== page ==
I met a teenager recently who I cannot get out of my mind--a 16-year-old who seemed to have everything going for him. He was handsome, smart, likeable, a good student, and comfortable in his lanky frame. The kind of kid whom one instantly feels will do well in life. Except for one thing: He didn't think so.
In the future he envisioned, his whole generation was hurtling toward catastrophe. Few adults seemed to care enough to stop it. And the best he could do, he naively reasoned, was plan to move to the Midwest, which at least would protect him from rising sea levels (if not heat waves, droughts, and economic disasters).
When this is how some of our best and brightest view their future, isn't it time for schools to start doing something different? And I don't mean just a token nod to "Education for Sustainability Week" (Nov. 9-13). I mean something truly, radically different.
Schools, like the rest of us, need to acknowledge the part they have played in perpetuating the ignorance that has gotten us into our environmental messes. And they need to step up to the plate to offer young people the chance at a better future.
Because all of our environmental crises are essentially symptoms of a larger underlying problem, which is our collective failure to understand and practice sustainable living. And if school is not the obvious place to root out that ignorance and replace it with something better, I don't know what is.
While world leaders prepare to address climate change in Copenhagen next month, we also need to look to schools to do their part. Schools have a responsibility to prepare young people to understand and deal with the growing challenges that will come with climate change, as well as the depletion of natural resources, population growth, and other issues. But perhaps even more important, they need to offer students an education that will enable them to live in better relationship to the natural world than we have done.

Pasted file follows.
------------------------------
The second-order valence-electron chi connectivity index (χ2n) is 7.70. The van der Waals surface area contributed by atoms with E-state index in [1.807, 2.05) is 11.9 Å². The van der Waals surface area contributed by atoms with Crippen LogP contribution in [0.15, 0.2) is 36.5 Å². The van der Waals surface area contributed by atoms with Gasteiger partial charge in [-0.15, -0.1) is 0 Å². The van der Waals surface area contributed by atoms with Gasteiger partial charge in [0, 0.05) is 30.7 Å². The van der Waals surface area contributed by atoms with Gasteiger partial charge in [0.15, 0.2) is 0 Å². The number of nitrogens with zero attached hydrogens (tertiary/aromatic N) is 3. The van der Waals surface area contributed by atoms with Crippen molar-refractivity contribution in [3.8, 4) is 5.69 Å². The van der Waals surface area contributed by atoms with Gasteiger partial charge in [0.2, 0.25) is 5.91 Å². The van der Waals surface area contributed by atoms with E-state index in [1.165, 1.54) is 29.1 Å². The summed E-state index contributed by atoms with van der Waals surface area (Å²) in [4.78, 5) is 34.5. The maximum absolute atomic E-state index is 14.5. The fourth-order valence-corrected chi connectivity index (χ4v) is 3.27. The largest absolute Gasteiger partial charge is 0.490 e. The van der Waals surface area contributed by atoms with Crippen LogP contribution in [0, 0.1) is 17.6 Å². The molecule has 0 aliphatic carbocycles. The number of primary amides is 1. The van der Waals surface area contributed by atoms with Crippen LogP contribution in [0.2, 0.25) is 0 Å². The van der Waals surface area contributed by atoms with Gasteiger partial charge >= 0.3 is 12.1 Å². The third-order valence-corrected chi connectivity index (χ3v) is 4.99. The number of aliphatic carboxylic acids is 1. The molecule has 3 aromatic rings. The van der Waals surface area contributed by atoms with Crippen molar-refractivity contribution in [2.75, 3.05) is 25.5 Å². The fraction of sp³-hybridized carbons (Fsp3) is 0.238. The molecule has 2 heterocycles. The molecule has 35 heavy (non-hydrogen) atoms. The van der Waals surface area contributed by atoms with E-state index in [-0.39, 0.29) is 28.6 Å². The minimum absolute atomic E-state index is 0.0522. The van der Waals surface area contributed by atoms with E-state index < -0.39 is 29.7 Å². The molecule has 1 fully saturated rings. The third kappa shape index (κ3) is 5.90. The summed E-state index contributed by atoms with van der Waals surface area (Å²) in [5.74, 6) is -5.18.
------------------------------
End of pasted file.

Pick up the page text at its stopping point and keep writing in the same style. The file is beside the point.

How schools teach young people about climate change, of course, must be age-appropriate and empowering. Elementary school kids, for example, are too young to be burdened with melting ice caps and drowning polar bears. Not only do they lack the intellectual capacity to understand the implications, they have a fundamental psychological need to trust their world--and deserve to simply enjoy nature before anyone calls on them to protect it.
High school students have the capacity to study climate change but an equally strong psychological need to do so constructively. The harsh facts, in other words, need to be balanced with the hopeful ones--those that demonstrate progress and ways they too can make a difference.
But teaching young people about sustainability--or, more generally, the laws of nature and how we might best interact with it--can and should take place in every grade.
And the good news is that, in recent years, a growing number of schools have begun doing just this. I know of schools in Maine, Wisconsin, and Oregon, for example, that are getting students outdoors to tend school gardens, restore creeks and watersheds, and develop a genuine sense of caring about nature, which almost inevitably comes with having experiences within it.
I've seen students in fast-growing suburbs deeply engaged in examining the impact that our insatiable consumption habits have had on the natural world and fascinated by their studies of the new and inspiring alternatives of sustainable energy, agriculture, housing, development, and transportation.
There is a long way to go, but so far the results should be encouraging to educators and parents alike. A growing body of research shows that engaging students in the experiential or place-based learning that is central to this kind of education leads to better test scores and classroom behavior.
Equally important, these schools are helping young people envision a future that includes not only climate change but also the development of wind, solar, and thermal power. Not only the loss of vital natural resources, such as oil and water, but also the gain of brilliant new inventions that allow us to take less from nature and live more peaceably within it.
Selfishly, I think to myself that schools may also enable young people to design solutions that we cannot yet even dream of. A little less selfishly, I think of that 16-year-old and how easy it really would be to show him that there is plausible hope for a promising future.
Lisa Bennett is the communications director for the Center for Ecoliteracy (www.ecoliteracy.org), a Berkeley-based nonprofit dedicated to sustainability education, and a contributor to the new book, Smart by Nature: Schooling for Sustainability (Watershed Media/U.C. Press, 2009).
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